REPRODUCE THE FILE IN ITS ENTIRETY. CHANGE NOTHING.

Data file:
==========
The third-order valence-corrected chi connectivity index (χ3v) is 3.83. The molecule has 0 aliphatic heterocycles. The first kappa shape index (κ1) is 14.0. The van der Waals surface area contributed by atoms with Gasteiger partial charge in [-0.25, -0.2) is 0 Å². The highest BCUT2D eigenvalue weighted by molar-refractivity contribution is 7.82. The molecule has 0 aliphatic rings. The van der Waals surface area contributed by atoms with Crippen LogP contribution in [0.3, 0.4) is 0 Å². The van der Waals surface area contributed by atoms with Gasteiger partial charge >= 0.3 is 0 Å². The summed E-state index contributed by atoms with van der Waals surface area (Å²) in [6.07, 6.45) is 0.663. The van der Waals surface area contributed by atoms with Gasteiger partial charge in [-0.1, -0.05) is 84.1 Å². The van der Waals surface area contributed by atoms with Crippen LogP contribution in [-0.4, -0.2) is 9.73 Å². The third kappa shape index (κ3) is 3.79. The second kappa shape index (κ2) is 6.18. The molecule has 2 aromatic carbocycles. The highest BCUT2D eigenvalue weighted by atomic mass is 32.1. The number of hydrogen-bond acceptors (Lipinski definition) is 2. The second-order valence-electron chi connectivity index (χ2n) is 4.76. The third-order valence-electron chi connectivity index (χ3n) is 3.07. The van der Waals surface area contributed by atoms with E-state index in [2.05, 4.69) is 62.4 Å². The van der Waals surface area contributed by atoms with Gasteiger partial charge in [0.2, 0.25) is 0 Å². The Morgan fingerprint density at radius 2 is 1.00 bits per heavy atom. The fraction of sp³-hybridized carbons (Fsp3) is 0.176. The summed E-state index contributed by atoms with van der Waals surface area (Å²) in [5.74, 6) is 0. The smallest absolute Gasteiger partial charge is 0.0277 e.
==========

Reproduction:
The third-order valence-corrected chi connectivity index (χ3v) is 3.83. The molecule has 0 aliphatic heterocycles. The first kappa shape index (κ1) is 14.0. The van der Waals surface area contributed by atoms with Gasteiger partial charge in [-0.25, -0.2) is 0 Å². The highest BCUT2D eigenvalue weighted by molar-refractivity contribution is 7.82. The molecule has 0 aliphatic rings. The van der Waals surface area contributed by atoms with Crippen LogP contribution in [0.3, 0.4) is 0 Å². The van der Waals surface area contributed by atoms with Gasteiger partial charge >= 0.3 is 0 Å². The summed E-state index contributed by atoms with van der Waals surface area (Å²) in [6.07, 6.45) is 0.663. The van der Waals surface area contributed by atoms with Gasteiger partial charge in [-0.1, -0.05) is 84.1 Å². The van der Waals surface area contributed by atoms with Crippen LogP contribution in [-0.4, -0.2) is 9.73 Å². The third kappa shape index (κ3) is 3.79. The second kappa shape index (κ2) is 6.18. The molecule has 2 aromatic carbocycles. The highest BCUT2D eigenvalue weighted by atomic mass is 32.1. The number of hydrogen-bond acceptors (Lipinski definition) is 2. The second-order valence-electron chi connectivity index (χ2n) is 4.76. The third-order valence-electron chi connectivity index (χ3n) is 3.07. The van der Waals surface area contributed by atoms with E-state index in [2.05, 4.69) is 62.4 Å². The van der Waals surface area contributed by atoms with Gasteiger partial charge in [0.2, 0.25) is 0 Å². The Morgan fingerprint density at radius 2 is 1.00 bits per heavy atom. The fraction of sp³-hybridized carbons (Fsp3) is 0.176. The summed E-state index contributed by atoms with van der Waals surface area (Å²) in [5.74, 6) is 0. The smallest absolute Gasteiger partial charge is 0.0277 e.